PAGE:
My mom, ahyi, and I showed up at Bob Sang one Sunday morning hoping to get some Korean tofu only to find that the restaurant doesn't open for lunch on Sundays. Yea...should have looked that up before we got in the car.
The only other restaurant (besides McDonald's) open in that plaza was Du Xiao Yue:
Not sure if any of these people were like us and tried Bob Sang first:
Du Xiao Yue serves Taiwanese cuisine. Before I go any further, I have to give a disclaimer. My mom and my ahyi were born and raised Taiwan. I was born here, but I've grown up eating Taiwanese food...in Taiwan. Keep that in mind if I seem a bit harsh in my critique.
It's difficult to find stinky tofu here in the States because, well, it smells so much that neighbors complain and cities often force restaurants to cease and desist. So when we saw it on the menu, we had to order it:
Du Xiao Yue's stinky tofu ($5.95) was actually pretty good. Fried just right and stinky enough to still be pleasant (though it could be a bit stinkier). For those of you who have never tried stinky tofu, don't be scared. The smell has nothing to do with the taste.
My ahyi wanted a gua bao or steamed bun with pork ($4.25):
Actually, she only wanted the bun. She gave the pork to me. She's strange like that. Not that I'm complaining. The pork is the best part! This one was rather meh and not as juicy as it could have been.
Taiwanese sausage ($6.25) is a beautiful thing:
Especially with raw garlic. While I've definitely had better in Taiwan, this wasn't bad.
The bamboo ($5.95), however, was a whole other story:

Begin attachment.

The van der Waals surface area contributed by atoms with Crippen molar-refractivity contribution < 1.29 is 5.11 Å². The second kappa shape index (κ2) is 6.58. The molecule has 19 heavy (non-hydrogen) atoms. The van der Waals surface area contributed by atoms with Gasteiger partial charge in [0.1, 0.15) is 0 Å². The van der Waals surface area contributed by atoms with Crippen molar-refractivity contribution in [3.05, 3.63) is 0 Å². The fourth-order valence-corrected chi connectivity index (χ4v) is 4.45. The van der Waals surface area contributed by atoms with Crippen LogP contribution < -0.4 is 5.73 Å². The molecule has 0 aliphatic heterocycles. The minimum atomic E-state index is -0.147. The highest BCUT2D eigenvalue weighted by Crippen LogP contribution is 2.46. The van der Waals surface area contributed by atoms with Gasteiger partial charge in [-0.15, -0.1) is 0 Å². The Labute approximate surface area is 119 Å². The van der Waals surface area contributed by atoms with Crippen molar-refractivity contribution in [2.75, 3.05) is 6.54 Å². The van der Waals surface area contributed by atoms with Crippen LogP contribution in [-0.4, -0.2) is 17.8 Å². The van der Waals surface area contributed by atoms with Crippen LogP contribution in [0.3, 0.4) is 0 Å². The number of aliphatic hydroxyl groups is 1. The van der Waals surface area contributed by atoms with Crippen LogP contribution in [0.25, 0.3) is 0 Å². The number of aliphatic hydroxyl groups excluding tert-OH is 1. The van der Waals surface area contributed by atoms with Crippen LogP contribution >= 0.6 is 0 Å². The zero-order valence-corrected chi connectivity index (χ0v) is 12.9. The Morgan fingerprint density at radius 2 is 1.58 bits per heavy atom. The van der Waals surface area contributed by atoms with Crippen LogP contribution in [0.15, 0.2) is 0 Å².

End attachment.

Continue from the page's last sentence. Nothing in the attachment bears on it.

It tasted like it came out of a can. The texture was all off and it tasted watery. Blech. Even the mayo was weird in a fruity way.
For my main dish, I got the pork intestine cooked in the three cups style ($9.95):
Three cups style refers to cooking with soy sauce, rice wine, and sesame oil along with garlic, ginger, and basil. So good. Especially with rice.
Both my mom and my ahyi wanted soup. My mom went with the shredded pork noodle soup ($7.50):
While my ahyi went with a pottage:
Pottage? If you're confused, don't worry. You're not alone. I wiki'd it just right now and it is defined as a thick soup or stew. I doubt the owners of Du Xiao Yue looked it up before they decided on using the word "pottage" to describe what we call in Chinese, "ruo gen." Think instead soup thickened by cornstarch and filled with veggies and boiled sticks made of ground meat.
In this particular case, my ahyi ordered one made of squid and including noodles ($6.50). She added vinegar to it, which is key to deliciousness. She wasn't all that impressed with Du Xiao Yue's ruo gen, but we had fun laughing over the word "pottage."
My mom was also rather blah about her noodle soup.
If we ever find ourselves standing outside a closed Bob Sang again, I'd probably suggest going to McDonald's instead of trying Du Xiao Yue again. The food just isn't all that great.
There must be a better Taiwanese restaurant in the Bay Area...right?
Du Xiao Yue
4161 Cushing Pkwy
Fremont, CA 94538